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Toxic Mineral Oils From Printing Inks And Recycled Cardboard Can Contaminate Food Products

June 10, 2011: 06:40 AM EST
A case study in Zurich, Switzerland, found that toxic mineral oils from printing inks can contaminate food products using recycled cardboard packaging. Results of tests conducted on packs of fine noodles showed that food speedily soaks up 10 times the suggested limit for concentration of these polluting oils from transport box. Researchers found that during the test period, the corrugated board contaminated the lowest packs inside the box with 6.1mg/kg mineral oil saturated hydrocarbons (MOSH), 10 times the migration limit of 0.6mg/kg. Improved recycled paperboard showed mineral oil migration amounting to 4.9mg/kg, while a printing ink with 3g/kg MOSH also contaminated the fine noodles with 0.6mg/kg MOSH.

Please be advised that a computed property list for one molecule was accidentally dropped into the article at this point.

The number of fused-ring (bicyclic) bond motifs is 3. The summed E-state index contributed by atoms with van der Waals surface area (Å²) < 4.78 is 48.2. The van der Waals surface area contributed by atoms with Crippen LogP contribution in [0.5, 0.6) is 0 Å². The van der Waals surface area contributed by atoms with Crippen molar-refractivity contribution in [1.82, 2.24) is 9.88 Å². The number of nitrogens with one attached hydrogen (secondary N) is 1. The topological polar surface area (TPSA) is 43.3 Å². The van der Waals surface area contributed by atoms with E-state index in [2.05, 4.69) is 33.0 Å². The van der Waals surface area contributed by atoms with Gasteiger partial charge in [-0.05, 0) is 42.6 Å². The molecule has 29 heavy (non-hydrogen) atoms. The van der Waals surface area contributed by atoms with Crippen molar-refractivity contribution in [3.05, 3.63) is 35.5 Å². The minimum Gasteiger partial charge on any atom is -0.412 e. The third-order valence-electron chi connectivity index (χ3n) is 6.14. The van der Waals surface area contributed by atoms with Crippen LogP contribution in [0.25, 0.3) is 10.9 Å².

Maurus Biedermann, Jan-Erik Ingenhoff, Martino Barbanera, Davide Garbini, Koni Grob, "Migration of Mineral Oil into Noodles from Recycled Fibres in the Paperboard Box and the Corrugated Board Transport Box as well as from Printing Inks: A Case Study", Packaging Technology and Science, June 10, 2011, © John Wiley & Sons, Ltd.
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